Figure 8: Photomicrograph of control mice kidney section (day 21) showing normal histoarchitecture with well-developed proximal and distal convoluted tubules (PCT, DCT) and normal glomerulus and Bowman’s capsule (G and BC).
439158.fig.009
Figure 9: Photomicrograph of diabetic mice kidney section (day 21) showing degenerated glomerulus with distorted proximal and distal convoluted tubules.
439158.fig.0010
Figure 10: Photomicrograph of mice kidney section aqueous extract of Momordica charantia showing well-rejuvenated proximal and distal convoluted tubules with glomerulus and Bowman’s capsule.

4. Discussion

Medicinal plants being the potential sources of bioactive agents are gaining acceptability worldwide. A number of studies on ethnomedicinal plants and herbal medicines have been conducted in the past and plants have been reported for being used for medicinal purpose by tribals in several countries. The ethnobotanical survey can bring out many different clues for the development of drugs to treat human diseases like diabetes. Safe, effective, and inexpensive indigenous remedies are gaining popularity equally among the people of both the urban and rural areas, especially in developing countries like India [33].

In this study, Momordica charantia was selected for antidiabetic study and rejuvenating capacity of tissues. Therefore, the study was undertaken to justify its claimed use. Alloxan is most commonly used to induce diabetes in animals.

Alloxan is a β-cytotoxin and induces diabetes mellitusby damaging the insulin secreting β-cells of the pancreas, resulting in decreased endogenous insulin release. Alloxan-administered rabbits become hyperglycemic in a short period of time, followed by hepatic glucose overproduction [34]. High ambient glucose can promote apoptosis, suggested by [35] causing potential cellular damage as a result of hyperglycemia in diabetes. Reactive oxygen species (ROS) are important mediators of β-cell death during the development of DM. High glucose has been postulated to generate ROS and nitrogen species in numerous cell types. Generation of superoxide by high glucose is well described and arises principally viathe mitochondrial electron transport chain [36]. Another source of glucose induced oxidative stress is viathe polyol pathway where glucose is reduced to sorbitol by aldose reductase in a process that consumes NADPH. This will impair the NADPH-dependent generation of glutathione, an essential cellular antioxidant [37].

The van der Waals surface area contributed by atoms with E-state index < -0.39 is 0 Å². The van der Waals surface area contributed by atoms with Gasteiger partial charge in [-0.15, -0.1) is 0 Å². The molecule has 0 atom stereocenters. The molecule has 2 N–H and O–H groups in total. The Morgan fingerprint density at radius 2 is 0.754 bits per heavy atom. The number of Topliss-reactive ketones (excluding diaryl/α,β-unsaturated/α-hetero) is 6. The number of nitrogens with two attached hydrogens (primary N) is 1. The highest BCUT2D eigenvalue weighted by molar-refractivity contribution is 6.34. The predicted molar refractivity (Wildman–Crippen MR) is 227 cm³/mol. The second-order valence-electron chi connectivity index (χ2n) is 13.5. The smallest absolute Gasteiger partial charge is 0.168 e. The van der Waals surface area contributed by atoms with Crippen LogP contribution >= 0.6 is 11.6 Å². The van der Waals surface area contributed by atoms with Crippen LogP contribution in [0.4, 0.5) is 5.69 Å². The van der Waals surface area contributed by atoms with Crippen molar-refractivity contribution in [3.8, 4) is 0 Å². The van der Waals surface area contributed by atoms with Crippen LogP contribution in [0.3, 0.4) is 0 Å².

In this study significant hyperglycemia was achieved after alloxan (150 mg/kg body weight) injection. Alloxan induced diabetic mice with more than 200 mg/dL of blood glucose level were considered to be diabetic and used for the study. However, administration of the aqueous extract at the dose of 100 and 250 mg/kg body weight decreased the glucose level in alloxan induced mice. These results are in accordance with the findings of [16, 3840]. Such an effect may be accounted for in part by a decrease in the rats of intestinal glucose absorption achieved by an extra pancreatic action including the stimulation of peripheral glucose utilization or enhancing glycolytic and glycogenic process with concomitant decrease in glycogenolysis and gluconeogenesis [41]. Effective blood glucose control is the key for preventing or reversing diabetic complications and improving the quality of life in patients with diabetes. On this basis we have selected the glucose induced hyperglycaemic model to screen the antihyperglycaemic activity of the plant extracts.

The present study evaluated the changes in body weight and organs weight in control diabetic induced and treated animals for the entire period of the study as decrease in body weight is considered as a marker for the development of diabetes due to continuous excretion of glucose and decrease in peripheral uptake of glucose and glycogen synthesis [42]. Our results indicated a considerable change in body and organs weight between alloxan induced and treated mice. These results are in agreement with the findings of [38, 39] but contradictory with Dans et al. [43] who found that Momordica charantia had no significant effect on body weight of diabetics. This increase in body weight of diabetic rats as a result of Momordica charantia treatment may be ascribed to the increase in insulin release.